Are you confused by the terms light sheet and confocal? Are they completely unrelated or does one fall under the definition of the other?
In this article I will define the terms and explain exactly how they are related, along with additional information such as comparisons between the two.
In general terms, in light sheet microscopy samples are illuminated by a thin sheet of light emitted from the side. In confocal microscopy, point illumination as well as a pinhole to block out-of-focus light is used. Both methods use fluorescence and are capable of producing stacks and 3D renderings, with light sheet being more capable of scanning larger tissue volumes at higher speed while confocal being better at depicting subcellular detail at higher magnification.
To understand how this works, you first need to know how a standard SPIM works. As its name implies, in SPIM, the specimen is illuminated with a thin, wide sheet of light to observe the specimen’s fluorescence over time.
In confocal SPIM, there is an additional feature: a pinhole positioned between the detector and the objective lens that allows only fluorescence from one focal plane to be detected at a time.
The pinhole blocks out-of-focus light from above and below the focal plane, which improves image resolution compared to non-confocal SPIMs.
Light-sheet microscopy is a method for non-invasive, high-resolution imaging of biological samples. In this technique, cells are illuminated by a thin sheet of light propagated orthogonally to the light path for image acquisition.
This results in high penetration with minimal photobleaching and phototoxicity and thus allows long-term imaging of live samples.
Light-sheet microscopy benefits from the use of several specialized optical components. These include a condenser to generate the light sheet, an objective to collect emitted fluorescence or reflected light, and a tube lens in between to relay the image from one to the other.
The system can be arranged in two configurations: single plane illumination (SPIM) microscopy, where only one side of the sample is illuminated at a time, and dual-plane illumination (DPIM) microscopy, where both sides of the sample are illuminated simultaneously.
In addition, SPIM can be divided into two types: off-axis SPIM and reflective SPIM. Off-axis SPIM illuminates the sample from 90° with respect to the detection axis.
Reflective SPIM illuminates the sample from below through a specially designed glass-bottom dish or a coverslip coated with a scattering material.
If you want to visualize organelles in 3D, you can do that with a light-sheet microscope.
This is the most common application that people use it for.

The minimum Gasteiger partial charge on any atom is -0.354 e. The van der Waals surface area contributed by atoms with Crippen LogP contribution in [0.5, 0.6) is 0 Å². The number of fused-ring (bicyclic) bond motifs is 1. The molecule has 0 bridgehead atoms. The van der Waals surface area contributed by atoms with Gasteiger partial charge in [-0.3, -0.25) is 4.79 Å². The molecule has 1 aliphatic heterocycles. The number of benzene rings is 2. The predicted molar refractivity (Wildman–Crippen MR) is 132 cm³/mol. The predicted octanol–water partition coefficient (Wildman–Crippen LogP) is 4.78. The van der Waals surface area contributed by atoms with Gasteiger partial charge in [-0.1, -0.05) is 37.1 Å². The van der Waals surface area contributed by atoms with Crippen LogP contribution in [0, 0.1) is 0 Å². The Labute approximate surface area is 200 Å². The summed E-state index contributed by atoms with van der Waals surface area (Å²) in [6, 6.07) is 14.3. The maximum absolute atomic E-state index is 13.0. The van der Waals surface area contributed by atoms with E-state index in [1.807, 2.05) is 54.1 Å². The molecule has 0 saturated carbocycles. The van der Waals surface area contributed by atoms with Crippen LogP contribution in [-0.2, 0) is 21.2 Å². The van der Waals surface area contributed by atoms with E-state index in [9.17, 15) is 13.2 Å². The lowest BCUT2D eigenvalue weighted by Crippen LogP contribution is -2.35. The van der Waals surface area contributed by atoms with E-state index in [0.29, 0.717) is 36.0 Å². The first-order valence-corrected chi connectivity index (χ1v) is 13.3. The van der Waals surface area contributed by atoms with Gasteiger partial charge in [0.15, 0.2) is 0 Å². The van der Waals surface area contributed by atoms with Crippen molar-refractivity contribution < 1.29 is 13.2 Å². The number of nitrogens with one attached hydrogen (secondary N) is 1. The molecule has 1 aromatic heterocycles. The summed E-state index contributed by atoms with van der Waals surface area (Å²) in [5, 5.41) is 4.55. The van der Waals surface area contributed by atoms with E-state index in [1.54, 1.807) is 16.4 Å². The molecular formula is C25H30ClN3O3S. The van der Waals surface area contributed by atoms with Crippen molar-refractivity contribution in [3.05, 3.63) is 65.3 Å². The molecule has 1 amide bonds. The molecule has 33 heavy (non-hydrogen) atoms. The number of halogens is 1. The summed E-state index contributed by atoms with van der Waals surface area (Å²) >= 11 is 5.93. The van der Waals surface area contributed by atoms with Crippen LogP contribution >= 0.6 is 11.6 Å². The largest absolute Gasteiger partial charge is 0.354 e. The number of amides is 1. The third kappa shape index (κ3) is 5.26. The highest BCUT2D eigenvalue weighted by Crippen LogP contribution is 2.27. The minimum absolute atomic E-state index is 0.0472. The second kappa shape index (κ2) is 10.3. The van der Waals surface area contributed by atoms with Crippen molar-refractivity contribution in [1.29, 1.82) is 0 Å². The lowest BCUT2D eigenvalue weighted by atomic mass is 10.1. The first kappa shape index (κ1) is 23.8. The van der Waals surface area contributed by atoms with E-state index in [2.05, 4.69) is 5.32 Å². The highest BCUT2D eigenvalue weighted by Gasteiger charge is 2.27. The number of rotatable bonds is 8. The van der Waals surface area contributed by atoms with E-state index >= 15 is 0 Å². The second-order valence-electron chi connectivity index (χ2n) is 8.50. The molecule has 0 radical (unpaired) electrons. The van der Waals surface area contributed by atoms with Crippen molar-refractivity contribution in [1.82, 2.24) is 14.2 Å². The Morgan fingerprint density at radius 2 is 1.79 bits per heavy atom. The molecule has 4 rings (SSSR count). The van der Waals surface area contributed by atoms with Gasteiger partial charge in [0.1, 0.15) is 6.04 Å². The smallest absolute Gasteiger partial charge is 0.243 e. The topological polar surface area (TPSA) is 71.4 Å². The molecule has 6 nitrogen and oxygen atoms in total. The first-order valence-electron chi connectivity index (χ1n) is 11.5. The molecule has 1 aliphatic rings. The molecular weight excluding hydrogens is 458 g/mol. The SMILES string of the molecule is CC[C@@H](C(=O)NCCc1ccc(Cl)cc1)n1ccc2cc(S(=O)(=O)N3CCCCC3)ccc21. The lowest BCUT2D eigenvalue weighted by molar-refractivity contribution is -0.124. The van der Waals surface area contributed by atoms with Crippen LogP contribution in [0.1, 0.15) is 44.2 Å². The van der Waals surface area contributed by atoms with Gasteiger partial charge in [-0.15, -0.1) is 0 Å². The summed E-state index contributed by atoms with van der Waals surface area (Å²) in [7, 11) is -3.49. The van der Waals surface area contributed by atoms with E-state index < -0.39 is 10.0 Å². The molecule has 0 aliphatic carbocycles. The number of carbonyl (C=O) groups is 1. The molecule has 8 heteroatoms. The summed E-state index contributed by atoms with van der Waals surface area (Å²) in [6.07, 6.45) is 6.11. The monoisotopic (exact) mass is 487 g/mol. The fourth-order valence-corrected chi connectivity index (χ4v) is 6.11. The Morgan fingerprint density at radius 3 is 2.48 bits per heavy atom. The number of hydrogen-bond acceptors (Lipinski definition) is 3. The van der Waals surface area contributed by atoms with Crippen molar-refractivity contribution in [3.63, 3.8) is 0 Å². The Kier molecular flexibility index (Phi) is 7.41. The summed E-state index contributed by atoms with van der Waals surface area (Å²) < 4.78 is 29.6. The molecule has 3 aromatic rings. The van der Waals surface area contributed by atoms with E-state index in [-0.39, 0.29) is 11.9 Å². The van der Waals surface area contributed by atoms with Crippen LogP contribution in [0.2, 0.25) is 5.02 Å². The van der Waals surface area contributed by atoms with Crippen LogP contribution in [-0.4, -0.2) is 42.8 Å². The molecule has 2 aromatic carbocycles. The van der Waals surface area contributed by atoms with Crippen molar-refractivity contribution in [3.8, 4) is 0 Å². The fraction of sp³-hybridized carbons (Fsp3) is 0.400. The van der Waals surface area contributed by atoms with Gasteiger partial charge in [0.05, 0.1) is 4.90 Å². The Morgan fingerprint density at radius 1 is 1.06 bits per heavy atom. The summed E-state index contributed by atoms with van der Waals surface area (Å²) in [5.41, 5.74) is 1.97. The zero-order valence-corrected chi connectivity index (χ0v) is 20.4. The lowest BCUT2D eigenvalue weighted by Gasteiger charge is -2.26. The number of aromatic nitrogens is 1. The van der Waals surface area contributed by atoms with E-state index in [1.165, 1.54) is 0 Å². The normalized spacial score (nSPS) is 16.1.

The microscope is designed to observe cellular dynamics over a long period in living specimens.
It employs a laser light sheet, a technique that uses a sheet of laser light illuminating the sample from an angle, as opposed to conventional microscopy, where the specimen is bombarded with illumination from all directions.
This means that the cells are exposed to less light than conventional microscopy to be observed for more extended periods without damage.
The critical advance lies in adaptive optics, a technique first developed to improve astronomical images taken by ground-based telescopes.
By measuring distortions caused by turbulence in the atmosphere, adaptive optics can alter the wavefront of incoming light using a deformable mirror.
The result is an image that is much sharper and more detailed than possible.
Light-sheet fluorescence microscopy (LSFM) is a fluorescence imaging technique. It uses a thin sheet of light to illuminate a single plane of the specimen, while fluorescence from other aircraft is suppressed.
LSFM can provide optical sectioning similar to confocal microscopy or multiphoton microscopy by scanning the light sheet with less photodamage and photobleaching.
Moreover, LSFM enables fast 3D imaging of entire cells and organisms without damaging them through photobleaching and phototoxicity. It also allows for visualizing gene expression in whole embryos, with minimal disturbing light penetration into the specimen and surrounding area.
Light-sheet microscopy has been used to perform super-resolution imaging. This is achieved by using a pulsed laser to illuminate a thin section of the sample and taking images at the axial focal plane.
The sample is moved slightly in the z-axis, and the process is repeated. The resulting images are then combined using computational methods, such as iterative deconvolution or super-resolution optical fluctuation imaging (SOFI) analysis, to obtain an image with resolution better than that achievable with conventional microscopes.
Light-sheet and confocal microscopes have several differences and similarities. Here are some of the differences.